We've all made ghastly mistakes on live broadcasts, such as confusing the identity of speakers or getting their area of expertise wrong. Once, on the Today programme, I asked a non-English-speaking Russian man about wisdom teeth, thinking he was president of the British Dental Association. It's too long a story to explain here. And, of course, every political interview leaves one kicking oneself for missing out some killer question. But I think the mistake that still rankles in a curious way is the time I failed to report on the Liberal leader Jeremy Thorpe's first wedding.
In 1968, I was a reporter on The World at One and was sent with a portable recorder to cover Thorpe's wedding at Lambeth Palace. I was required to send the taped report back to Broadcasting House via what we called the Hole in the Wall - a tiny, unmanned studio somewhere off College Green, close to the Houses of Parliament, a makeshift place often used for political interviews. It would be a close-run thing, but we reckoned I could just about get a package back in time for the lunchtime deadline.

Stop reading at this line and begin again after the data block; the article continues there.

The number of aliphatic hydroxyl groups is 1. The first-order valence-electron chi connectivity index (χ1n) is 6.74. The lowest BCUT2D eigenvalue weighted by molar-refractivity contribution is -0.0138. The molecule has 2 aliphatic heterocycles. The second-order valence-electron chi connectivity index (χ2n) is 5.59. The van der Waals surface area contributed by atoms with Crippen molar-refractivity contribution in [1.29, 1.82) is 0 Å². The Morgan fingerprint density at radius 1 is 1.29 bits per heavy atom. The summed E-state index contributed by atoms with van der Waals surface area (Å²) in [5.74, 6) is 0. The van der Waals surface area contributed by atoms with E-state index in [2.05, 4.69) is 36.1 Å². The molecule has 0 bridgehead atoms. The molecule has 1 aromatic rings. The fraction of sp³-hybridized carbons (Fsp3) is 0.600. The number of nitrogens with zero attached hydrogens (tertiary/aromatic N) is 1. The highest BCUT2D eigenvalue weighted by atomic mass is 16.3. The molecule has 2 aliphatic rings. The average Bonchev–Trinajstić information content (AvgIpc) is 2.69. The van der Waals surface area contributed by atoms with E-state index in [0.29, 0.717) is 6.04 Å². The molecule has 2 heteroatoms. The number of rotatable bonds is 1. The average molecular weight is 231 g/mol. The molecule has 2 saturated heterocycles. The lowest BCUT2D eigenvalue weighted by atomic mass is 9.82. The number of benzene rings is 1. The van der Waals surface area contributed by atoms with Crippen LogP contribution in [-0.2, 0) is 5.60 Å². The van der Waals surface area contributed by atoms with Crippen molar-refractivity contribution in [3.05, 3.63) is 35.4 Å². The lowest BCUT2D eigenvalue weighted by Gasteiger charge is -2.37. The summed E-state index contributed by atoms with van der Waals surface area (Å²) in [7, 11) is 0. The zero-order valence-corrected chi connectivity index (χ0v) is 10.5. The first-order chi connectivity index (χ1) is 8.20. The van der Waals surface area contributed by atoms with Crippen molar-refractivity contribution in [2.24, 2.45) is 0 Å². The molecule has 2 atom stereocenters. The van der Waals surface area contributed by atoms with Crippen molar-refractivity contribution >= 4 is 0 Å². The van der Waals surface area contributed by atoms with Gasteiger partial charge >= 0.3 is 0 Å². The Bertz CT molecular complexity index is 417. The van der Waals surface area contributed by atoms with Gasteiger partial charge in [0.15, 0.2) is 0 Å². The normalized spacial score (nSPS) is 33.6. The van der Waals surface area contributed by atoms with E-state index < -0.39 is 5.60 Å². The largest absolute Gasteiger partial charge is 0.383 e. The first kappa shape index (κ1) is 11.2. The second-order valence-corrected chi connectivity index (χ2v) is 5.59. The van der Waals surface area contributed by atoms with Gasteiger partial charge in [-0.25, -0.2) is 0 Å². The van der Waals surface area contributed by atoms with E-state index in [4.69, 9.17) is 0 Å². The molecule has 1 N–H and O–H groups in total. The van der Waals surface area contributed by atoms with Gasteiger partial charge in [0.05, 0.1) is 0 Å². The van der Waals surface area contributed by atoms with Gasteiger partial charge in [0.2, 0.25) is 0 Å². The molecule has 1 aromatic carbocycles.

I got the right wedding noises, did a wrap-around commentary and rushed off to the tiny local studio. Panic! I couldn't find it anywhere. Of course, no passing pedestrian knew where it was, and I had no means of getting hold of HQ quickly to warn the main studio (this was long before mobile phones) of my predicament. They had held open a special space at the end of the programme for this mini-scoop. I failed them lamentably, and slunk late back to the office, carrying my now-useless account of Thorpe's recent nuptials.
The Hole in the Wall is still there, for all I know, but to me its whereabouts are forever wrapped in mystery tinged with deep shame.Reuse content